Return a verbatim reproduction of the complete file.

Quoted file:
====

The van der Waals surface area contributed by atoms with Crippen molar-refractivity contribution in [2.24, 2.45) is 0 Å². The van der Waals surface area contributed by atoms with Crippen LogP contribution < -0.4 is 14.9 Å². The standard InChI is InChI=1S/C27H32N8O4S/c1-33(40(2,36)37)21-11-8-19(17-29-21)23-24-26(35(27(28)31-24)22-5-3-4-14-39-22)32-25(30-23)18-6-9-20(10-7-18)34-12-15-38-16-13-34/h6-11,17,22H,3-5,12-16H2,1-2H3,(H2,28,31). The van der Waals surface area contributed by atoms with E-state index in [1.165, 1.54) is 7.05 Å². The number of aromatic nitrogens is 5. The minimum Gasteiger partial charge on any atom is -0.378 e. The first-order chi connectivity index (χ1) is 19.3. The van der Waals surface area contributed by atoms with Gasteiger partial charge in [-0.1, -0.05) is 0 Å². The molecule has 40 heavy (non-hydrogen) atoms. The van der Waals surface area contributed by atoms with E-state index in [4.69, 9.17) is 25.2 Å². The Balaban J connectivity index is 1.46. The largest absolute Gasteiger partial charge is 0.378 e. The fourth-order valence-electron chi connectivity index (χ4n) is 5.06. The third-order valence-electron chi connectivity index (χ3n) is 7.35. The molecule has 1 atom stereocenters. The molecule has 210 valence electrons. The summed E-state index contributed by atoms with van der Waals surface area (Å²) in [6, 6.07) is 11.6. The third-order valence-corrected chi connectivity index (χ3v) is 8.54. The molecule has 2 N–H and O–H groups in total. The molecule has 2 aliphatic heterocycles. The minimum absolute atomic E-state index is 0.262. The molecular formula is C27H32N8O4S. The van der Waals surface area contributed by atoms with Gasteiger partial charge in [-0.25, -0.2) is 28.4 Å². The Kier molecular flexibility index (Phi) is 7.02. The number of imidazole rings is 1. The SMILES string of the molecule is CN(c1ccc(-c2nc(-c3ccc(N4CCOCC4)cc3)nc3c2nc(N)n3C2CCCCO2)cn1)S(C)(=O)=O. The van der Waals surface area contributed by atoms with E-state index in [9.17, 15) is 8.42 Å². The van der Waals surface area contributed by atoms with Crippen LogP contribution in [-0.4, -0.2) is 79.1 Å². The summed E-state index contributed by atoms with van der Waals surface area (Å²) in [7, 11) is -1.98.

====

The van der Waals surface area contributed by atoms with Crippen molar-refractivity contribution in [2.24, 2.45) is 0 Å². The van der Waals surface area contributed by atoms with Crippen LogP contribution < -0.4 is 14.9 Å². The standard InChI is InChI=1S/C27H32N8O4S/c1-33(40(2,36)37)21-11-8-19(17-29-21)23-24-26(35(27(28)31-24)22-5-3-4-14-39-22)32-25(30-23)18-6-9-20(10-7-18)34-12-15-38-16-13-34/h6-11,17,22H,3-5,12-16H2,1-2H3,(H2,28,31). The van der Waals surface area contributed by atoms with E-state index in [1.165, 1.54) is 7.05 Å². The number of aromatic nitrogens is 5. The minimum Gasteiger partial charge on any atom is -0.378 e. The first-order chi connectivity index (χ1) is 19.3. The van der Waals surface area contributed by atoms with Gasteiger partial charge in [-0.1, -0.05) is 0 Å². The molecule has 40 heavy (non-hydrogen) atoms. The van der Waals surface area contributed by atoms with E-state index in [4.69, 9.17) is 25.2 Å². The Balaban J connectivity index is 1.46. The largest absolute Gasteiger partial charge is 0.378 e. The fourth-order valence-electron chi connectivity index (χ4n) is 5.06. The third-order valence-electron chi connectivity index (χ3n) is 7.35. The molecule has 1 atom stereocenters. The molecule has 210 valence electrons. The summed E-state index contributed by atoms with van der Waals surface area (Å²) in [6, 6.07) is 11.6. The third-order valence-corrected chi connectivity index (χ3v) is 8.54. The molecule has 2 N–H and O–H groups in total. The molecule has 2 aliphatic heterocycles. The minimum absolute atomic E-state index is 0.262. The molecular formula is C27H32N8O4S. The van der Waals surface area contributed by atoms with Gasteiger partial charge in [-0.25, -0.2) is 28.4 Å². The Kier molecular flexibility index (Phi) is 7.02. The number of imidazole rings is 1. The SMILES string of the molecule is CN(c1ccc(-c2nc(-c3ccc(N4CCOCC4)cc3)nc3c2nc(N)n3C2CCCCO2)cn1)S(C)(=O)=O. The van der Waals surface area contributed by atoms with E-state index in [9.17, 15) is 8.42 Å². The van der Waals surface area contributed by atoms with Crippen LogP contribution in [-0.4, -0.2) is 79.1 Å². The summed E-state index contributed by atoms with van der Waals surface area (Å²) in [7, 11) is -1.98.